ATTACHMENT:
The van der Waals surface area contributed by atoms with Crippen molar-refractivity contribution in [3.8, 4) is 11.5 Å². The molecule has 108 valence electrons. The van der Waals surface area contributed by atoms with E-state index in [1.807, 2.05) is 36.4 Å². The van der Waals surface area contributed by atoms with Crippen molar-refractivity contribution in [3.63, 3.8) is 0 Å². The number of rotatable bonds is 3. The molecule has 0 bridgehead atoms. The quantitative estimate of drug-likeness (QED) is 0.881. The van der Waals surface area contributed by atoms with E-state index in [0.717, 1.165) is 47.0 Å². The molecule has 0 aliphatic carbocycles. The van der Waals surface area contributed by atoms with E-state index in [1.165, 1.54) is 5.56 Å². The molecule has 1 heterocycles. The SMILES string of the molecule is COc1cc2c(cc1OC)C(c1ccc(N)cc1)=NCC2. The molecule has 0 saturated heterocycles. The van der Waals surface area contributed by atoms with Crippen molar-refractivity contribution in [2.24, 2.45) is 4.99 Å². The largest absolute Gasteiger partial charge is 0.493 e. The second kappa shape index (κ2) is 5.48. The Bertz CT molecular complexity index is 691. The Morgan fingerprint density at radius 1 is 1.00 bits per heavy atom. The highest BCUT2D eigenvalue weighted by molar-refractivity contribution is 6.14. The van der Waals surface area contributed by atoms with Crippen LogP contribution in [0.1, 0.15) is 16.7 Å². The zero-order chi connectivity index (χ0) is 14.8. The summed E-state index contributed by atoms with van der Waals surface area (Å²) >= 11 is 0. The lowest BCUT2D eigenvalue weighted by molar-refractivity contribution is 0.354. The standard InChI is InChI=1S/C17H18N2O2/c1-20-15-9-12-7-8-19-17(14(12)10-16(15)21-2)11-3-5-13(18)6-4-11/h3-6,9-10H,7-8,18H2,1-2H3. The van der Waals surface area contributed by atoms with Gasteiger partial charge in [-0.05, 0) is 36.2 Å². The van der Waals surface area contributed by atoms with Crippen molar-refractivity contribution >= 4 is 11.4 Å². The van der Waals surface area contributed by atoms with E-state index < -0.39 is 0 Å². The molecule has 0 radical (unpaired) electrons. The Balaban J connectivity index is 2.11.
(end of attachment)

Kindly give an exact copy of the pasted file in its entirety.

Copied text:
The van der Waals surface area contributed by atoms with Crippen molar-refractivity contribution in [3.8, 4) is 11.5 Å². The molecule has 108 valence electrons. The van der Waals surface area contributed by atoms with E-state index in [1.807, 2.05) is 36.4 Å². The van der Waals surface area contributed by atoms with Crippen molar-refractivity contribution in [3.63, 3.8) is 0 Å². The number of rotatable bonds is 3. The molecule has 0 bridgehead atoms. The quantitative estimate of drug-likeness (QED) is 0.881. The van der Waals surface area contributed by atoms with E-state index in [0.717, 1.165) is 47.0 Å². The molecule has 0 aliphatic carbocycles. The van der Waals surface area contributed by atoms with E-state index in [1.165, 1.54) is 5.56 Å². The molecule has 1 heterocycles. The SMILES string of the molecule is COc1cc2c(cc1OC)C(c1ccc(N)cc1)=NCC2. The molecule has 0 saturated heterocycles. The van der Waals surface area contributed by atoms with Crippen molar-refractivity contribution in [2.24, 2.45) is 4.99 Å². The largest absolute Gasteiger partial charge is 0.493 e. The second kappa shape index (κ2) is 5.48. The Bertz CT molecular complexity index is 691. The Morgan fingerprint density at radius 1 is 1.00 bits per heavy atom. The highest BCUT2D eigenvalue weighted by molar-refractivity contribution is 6.14. The van der Waals surface area contributed by atoms with Crippen LogP contribution in [0.1, 0.15) is 16.7 Å². The zero-order chi connectivity index (χ0) is 14.8. The summed E-state index contributed by atoms with van der Waals surface area (Å²) >= 11 is 0. The lowest BCUT2D eigenvalue weighted by molar-refractivity contribution is 0.354. The standard InChI is InChI=1S/C17H18N2O2/c1-20-15-9-12-7-8-19-17(14(12)10-16(15)21-2)11-3-5-13(18)6-4-11/h3-6,9-10H,7-8,18H2,1-2H3. The van der Waals surface area contributed by atoms with Gasteiger partial charge in [-0.05, 0) is 36.2 Å². The van der Waals surface area contributed by atoms with Crippen molar-refractivity contribution >= 4 is 11.4 Å². The van der Waals surface area contributed by atoms with E-state index < -0.39 is 0 Å². The molecule has 0 radical (unpaired) electrons. The Balaban J connectivity index is 2.11.